In Praise of Traditionalism

Disneyland’s Pirates of the Caribbean is probably the pinnacle of traditional design.

Okay, since I constantly seem to get sidetracked by this issue any time I try to write anything about theme parks, I might as well talk about it now.

First some quick definitions. David Younger in his fantastic book aptly titled “Theme Park Design” (add link) outlines a few different design styles that have been applied to theme parks in their relatively short history. Here they are along with their (paraphrased) definitions.

Traditional: the classic form of design that originated with Disneyland that seeks to immerse you in environments. Characteristics include almagations of different kinds of spatial entertainment (not just rides), a trend towards experiential vs explicit story, loose theming. Pirates of the Caribbean or The Haunted Mansion.

Continue reading “In Praise of Traditionalism”

The Trend Towards (new) Immersion

The Wizarding World of Harry Potter undoubtably set in motion a new immersion standard.
The Wizarding World of Harry Potter undoubtably set in motion a new immersion standard.

Alrighty, a big topic to start off with lol. Just as a warning, this post doesn’t exactly have a thesis – there’s a lot of ground to cover, more it’s a bunch of half developed observations. Take it as fair warning that my biggest flaw as a writer is keeping myself focused.

Has anyone else noticed just how prevalent the terms “immersive” or “immersion” have become in the themed entertainment world? It seems I can’t even read a press release for a  new merry-go-round without coming across a sentence like,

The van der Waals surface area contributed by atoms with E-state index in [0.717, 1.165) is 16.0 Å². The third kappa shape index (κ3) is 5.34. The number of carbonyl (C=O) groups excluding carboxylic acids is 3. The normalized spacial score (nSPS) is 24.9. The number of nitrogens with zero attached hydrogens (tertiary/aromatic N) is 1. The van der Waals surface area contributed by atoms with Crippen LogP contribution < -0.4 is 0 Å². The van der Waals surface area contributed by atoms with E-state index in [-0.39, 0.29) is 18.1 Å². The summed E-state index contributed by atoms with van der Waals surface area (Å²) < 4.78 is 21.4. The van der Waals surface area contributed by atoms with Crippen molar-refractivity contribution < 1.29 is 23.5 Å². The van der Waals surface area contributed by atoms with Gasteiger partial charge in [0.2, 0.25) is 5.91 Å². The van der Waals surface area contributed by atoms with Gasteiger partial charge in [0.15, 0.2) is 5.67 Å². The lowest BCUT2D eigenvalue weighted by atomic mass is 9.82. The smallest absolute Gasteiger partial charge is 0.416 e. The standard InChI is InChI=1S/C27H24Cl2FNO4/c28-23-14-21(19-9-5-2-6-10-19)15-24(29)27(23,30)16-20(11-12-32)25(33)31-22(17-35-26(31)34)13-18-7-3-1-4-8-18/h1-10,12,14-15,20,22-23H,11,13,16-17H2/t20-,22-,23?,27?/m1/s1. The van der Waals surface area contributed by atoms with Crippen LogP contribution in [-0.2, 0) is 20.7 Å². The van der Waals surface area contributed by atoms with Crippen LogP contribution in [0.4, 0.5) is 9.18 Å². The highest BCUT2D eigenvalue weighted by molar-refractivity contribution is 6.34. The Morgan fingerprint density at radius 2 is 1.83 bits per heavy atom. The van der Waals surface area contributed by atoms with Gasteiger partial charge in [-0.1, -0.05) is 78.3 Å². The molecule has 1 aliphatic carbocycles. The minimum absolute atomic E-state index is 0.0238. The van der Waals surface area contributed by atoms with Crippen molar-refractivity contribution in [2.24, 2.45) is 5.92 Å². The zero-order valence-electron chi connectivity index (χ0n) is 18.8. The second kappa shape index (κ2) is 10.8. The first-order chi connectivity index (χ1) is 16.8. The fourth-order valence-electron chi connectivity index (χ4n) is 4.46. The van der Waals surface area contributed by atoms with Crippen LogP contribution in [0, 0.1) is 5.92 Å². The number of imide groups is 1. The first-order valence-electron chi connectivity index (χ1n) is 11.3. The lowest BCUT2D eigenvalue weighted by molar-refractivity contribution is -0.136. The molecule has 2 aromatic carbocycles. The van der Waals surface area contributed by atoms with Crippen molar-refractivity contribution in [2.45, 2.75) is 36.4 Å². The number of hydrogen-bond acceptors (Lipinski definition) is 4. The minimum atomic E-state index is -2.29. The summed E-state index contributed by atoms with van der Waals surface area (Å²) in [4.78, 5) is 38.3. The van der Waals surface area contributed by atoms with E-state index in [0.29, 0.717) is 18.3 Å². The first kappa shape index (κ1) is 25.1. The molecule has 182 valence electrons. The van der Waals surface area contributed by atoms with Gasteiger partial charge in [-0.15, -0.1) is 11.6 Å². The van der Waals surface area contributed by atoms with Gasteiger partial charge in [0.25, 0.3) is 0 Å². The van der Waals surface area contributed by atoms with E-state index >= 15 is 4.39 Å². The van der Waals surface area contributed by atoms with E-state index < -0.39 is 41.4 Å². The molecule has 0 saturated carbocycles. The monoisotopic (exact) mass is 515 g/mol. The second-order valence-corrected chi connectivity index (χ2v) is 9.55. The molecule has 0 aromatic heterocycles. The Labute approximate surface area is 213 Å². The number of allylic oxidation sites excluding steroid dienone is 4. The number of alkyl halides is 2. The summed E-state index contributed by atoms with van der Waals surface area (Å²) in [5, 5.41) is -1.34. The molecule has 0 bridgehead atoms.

“this ground-breaking new attraction featuring a brand new type of rotating mechanism immerses the rider into the world of wooden horses and carousels of old like never before.”

Hyperbole and the focus on ride system aside (topics for another day) there’s that damn word again: a concept encompassing perhaps the absolute pinnacle of themed design being reduced to a buzzword completely devoid of any of it’s original meaning. The Wizarding World of Harry Potter is immersive. Radiator Springs is immersive. The Rivers of America is immersive (I can hear some shouts about that last one coming my way already – I’ll get to it). The Simpsons land at Universal Orlando is not immersive. Nor is the despicable me attraction. Nor is a lot of the theme park world. But that’s not a bad thing, especially when the focus on immersion in the modern era seems ever so more emphasized not on the concept of immersion itself, but on a particular subtype of it. Continue reading “The Trend Towards (new) Immersion”